Indian Ministry Outreach goes back to its root in the British Isles

( [email protected] ) Apr 17, 2004 12:21 PM EDT

A little less than a century back, in 1910, a Welsh missionary called Watkin Roberts planted the seeds of the Gospel in northeast India. But soon after he was banished from India by the British and he returned home, a broken and dejected man.

But as it would happen, the Lord did not allow his suffering to be in vain and allowed his dream to live on as today, nearly 98% of the Hmar tribe - former ferocious headhunters of the Northeast - have become Christians and have given up their violent way of life. And now, the time has come for the Indian believers in the northeast to repay the debt as they are reaching out and coming to the aid of the Welsh Church that is withering away from neglect and apathy.

Bibles For The World's Rochunga Pudaite said that five thousand believers launched the Billion Bible campaign from Sielmat, the equivalent of Capernaum (Christ's ministry center), in India. "When I told them that less than three-percent of the people in Wales go to church, and that every week there's at least one church being sold because there's no more attendees, and that the Muslims and the Hindus are buying, people cried and wept," he said.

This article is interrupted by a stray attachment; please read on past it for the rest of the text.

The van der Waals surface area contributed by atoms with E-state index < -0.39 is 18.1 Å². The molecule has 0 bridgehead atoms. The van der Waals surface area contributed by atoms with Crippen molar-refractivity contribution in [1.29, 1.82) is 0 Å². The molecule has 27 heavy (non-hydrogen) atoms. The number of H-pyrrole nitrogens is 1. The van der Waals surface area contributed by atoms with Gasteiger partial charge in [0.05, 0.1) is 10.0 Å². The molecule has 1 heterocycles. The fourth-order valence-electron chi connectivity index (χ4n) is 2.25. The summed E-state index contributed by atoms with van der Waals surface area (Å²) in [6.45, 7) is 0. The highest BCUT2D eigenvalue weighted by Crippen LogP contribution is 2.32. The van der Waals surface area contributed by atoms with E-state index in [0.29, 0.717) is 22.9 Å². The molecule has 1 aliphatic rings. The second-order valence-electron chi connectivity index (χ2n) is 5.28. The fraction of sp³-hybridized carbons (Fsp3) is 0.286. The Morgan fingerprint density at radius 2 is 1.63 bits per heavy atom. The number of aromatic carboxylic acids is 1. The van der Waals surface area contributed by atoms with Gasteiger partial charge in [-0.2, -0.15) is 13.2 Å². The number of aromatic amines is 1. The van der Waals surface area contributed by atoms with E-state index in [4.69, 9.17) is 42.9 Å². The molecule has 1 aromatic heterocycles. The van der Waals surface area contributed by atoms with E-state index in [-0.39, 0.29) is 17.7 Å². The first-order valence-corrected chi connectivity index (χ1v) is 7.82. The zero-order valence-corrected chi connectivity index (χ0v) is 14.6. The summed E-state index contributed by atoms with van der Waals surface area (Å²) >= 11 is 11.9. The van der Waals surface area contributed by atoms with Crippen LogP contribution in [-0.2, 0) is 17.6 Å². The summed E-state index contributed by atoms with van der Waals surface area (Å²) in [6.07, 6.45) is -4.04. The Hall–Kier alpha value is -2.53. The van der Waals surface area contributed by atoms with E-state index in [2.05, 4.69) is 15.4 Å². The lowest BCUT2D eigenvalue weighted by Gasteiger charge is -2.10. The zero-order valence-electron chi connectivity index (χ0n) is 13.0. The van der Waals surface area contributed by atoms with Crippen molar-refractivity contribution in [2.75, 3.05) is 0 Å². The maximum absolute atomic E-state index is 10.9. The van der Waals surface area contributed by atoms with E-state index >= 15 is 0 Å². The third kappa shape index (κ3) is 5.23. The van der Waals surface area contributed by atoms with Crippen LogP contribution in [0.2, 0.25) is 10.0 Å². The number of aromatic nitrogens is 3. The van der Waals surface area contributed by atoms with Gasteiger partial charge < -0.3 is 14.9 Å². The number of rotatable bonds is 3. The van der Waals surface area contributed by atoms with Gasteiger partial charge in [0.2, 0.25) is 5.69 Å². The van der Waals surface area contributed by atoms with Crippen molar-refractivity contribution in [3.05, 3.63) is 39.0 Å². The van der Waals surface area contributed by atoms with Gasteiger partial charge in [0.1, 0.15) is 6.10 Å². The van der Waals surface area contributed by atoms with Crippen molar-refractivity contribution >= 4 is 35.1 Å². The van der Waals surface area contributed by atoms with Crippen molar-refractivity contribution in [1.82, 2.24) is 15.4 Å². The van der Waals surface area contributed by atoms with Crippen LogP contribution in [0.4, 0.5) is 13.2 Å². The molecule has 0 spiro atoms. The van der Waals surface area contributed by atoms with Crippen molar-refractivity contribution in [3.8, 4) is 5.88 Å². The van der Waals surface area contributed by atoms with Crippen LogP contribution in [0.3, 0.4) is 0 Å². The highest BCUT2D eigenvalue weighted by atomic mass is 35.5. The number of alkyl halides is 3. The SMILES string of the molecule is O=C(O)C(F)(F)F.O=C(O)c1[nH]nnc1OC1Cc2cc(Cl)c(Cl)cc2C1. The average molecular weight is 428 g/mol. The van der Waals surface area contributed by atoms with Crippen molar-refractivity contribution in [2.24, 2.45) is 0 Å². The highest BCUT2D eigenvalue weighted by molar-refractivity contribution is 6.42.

Pudaite said that the Hmar believers, moved by compassion, were determined to send out 100-thousand Bibles as a part of the campaign. The Bibles are being printed in India now, but can be cost prohibitive.

But Pudaite was not discouraged. Thankful that the Lord has given them an opportunity to serve their brethren, he exclaimed "...just the cost of printing and mailing is two days' salary for the average man in our area. But, I am so happy to say that they're willing to sacrifice for Jesus Christ. Thousands of Bibles are beginning to go to the land of Wales."